Third, the language of the “Lenten journey” should be reconsidered because it is simply tired. One liturgical expert I interviewed for this essay defended the metaphor of the journey, but responded that “it is a little old … a little overused.” Responding with a little more vigor, another person I interviewed for this essay responded, “The metaphor of the journey has become stale with overuse in the church.” She said she includes the “Lenten Journey” on “a list entitled ‘Words the Church Has Wrecked’ on my computer … words that colleagues and other church people overuse, sometimes rendering beautiful words meaningless.”
Like a year-old set of tires on my wheelchair, which have no tread left and have patches where you can see through to the kevlar underlayer, the language of journey is just plain worn out, threadbare, done.
Metaphors that grow tired lose much of their ability to communicate or inspire. The Old Testament scholar William Brown has pointed out that metaphors can become dead. He writes that when “a given metaphor [becomes] automatic and effortless, even unconscious” they are dead.1 I believe that the metaphor of Lent as journey has become dead.
For many, use of the metaphor has been unconscious. One student reported to me that he counted his pastor using the word over 50 times in a single Ash Wednesday service. Such repetitive use shows that the metaphor has lost meaning for the speaker and means that the speaker is well on the way to killing the metaphor for his or her listeners.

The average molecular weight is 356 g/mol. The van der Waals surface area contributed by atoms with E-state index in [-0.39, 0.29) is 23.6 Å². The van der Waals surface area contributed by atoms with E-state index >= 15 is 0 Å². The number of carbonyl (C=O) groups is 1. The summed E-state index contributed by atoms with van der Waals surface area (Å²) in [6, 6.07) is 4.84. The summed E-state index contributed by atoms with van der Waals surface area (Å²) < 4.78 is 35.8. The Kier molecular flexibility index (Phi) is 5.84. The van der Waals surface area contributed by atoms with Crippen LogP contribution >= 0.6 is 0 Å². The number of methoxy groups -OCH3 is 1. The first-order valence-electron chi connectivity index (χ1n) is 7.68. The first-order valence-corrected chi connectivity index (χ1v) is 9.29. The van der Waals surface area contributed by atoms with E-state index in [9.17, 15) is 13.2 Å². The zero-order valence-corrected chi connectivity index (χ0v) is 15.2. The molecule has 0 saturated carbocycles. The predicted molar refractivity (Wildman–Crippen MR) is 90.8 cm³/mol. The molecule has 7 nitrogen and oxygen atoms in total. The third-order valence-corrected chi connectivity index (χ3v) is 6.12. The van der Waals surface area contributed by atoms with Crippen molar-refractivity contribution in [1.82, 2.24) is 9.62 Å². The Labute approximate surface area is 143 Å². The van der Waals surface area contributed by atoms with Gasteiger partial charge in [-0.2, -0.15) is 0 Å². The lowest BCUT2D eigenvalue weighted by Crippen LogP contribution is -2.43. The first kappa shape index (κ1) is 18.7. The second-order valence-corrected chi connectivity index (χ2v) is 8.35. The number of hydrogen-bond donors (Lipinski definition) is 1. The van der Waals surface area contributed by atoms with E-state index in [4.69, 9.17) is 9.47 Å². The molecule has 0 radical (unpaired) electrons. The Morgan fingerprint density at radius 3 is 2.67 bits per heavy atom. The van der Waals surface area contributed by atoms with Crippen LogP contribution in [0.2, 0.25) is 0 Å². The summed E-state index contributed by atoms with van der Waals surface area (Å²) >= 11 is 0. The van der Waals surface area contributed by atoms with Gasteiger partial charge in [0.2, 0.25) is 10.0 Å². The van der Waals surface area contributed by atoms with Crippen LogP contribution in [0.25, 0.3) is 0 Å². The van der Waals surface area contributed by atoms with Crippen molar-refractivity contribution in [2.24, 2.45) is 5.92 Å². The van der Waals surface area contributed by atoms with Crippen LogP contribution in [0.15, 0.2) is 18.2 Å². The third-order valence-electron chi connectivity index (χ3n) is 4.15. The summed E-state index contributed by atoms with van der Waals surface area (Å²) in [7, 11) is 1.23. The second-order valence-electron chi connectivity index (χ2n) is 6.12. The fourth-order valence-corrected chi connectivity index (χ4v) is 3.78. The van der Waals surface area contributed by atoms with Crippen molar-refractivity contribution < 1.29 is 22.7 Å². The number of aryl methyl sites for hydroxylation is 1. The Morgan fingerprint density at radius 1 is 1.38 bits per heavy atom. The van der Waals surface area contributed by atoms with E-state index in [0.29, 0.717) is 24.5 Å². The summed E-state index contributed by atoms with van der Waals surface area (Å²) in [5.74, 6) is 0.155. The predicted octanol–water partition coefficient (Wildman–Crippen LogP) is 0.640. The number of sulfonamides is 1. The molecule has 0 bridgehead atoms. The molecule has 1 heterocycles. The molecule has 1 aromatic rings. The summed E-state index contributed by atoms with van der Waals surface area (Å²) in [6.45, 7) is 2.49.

Fourth, and perhaps worst of all, the focus on Lent as journey reinforces the unhelpful idea that Lent is primarily about what we do and don’t do in worship. In Lent we don’t say “Alleluia” (the “A-Word”) in worship, and some congregations add an extra service on Wednesday. These practices reinforce that truly mistaken message that the mark of an “active Christian faith” is going to worship.
That message is hogwash.
But we unwittingly reinforce that misbegotten message through some of our current Lenten practices. As one lay person whom I interviewed for this essay said, “I believe that Lent has become more of an ‘obligation to go to church more than once a week’ instead of what it is truly meant to be. I have had pastors who have made the season of Lent a learning experience outside of the traditional story and others that have made me want to have a root canal on Wednesday evenings instead of going to church!” She added, “We need to have a different way to describe the many seasons of the church year. This is more of a rant about the actions of going to church rather than the actual season, but in my mind the two go hand in hand.”
I believe that we need to re-imagine Lent and re-language Lent with metaphors and images that will equip the laity to experience Lent as forty days of spiritual deepening rather than six Sunday of not singing alleluia.
So what other ways of thinking about Lent are there?
Part two of this series will explore constructive ways to talk and think about Lent in congregational settings.
1 Brown, Seeing the Psalms (Louisville: Westminster John Knox, 2002), p. 6.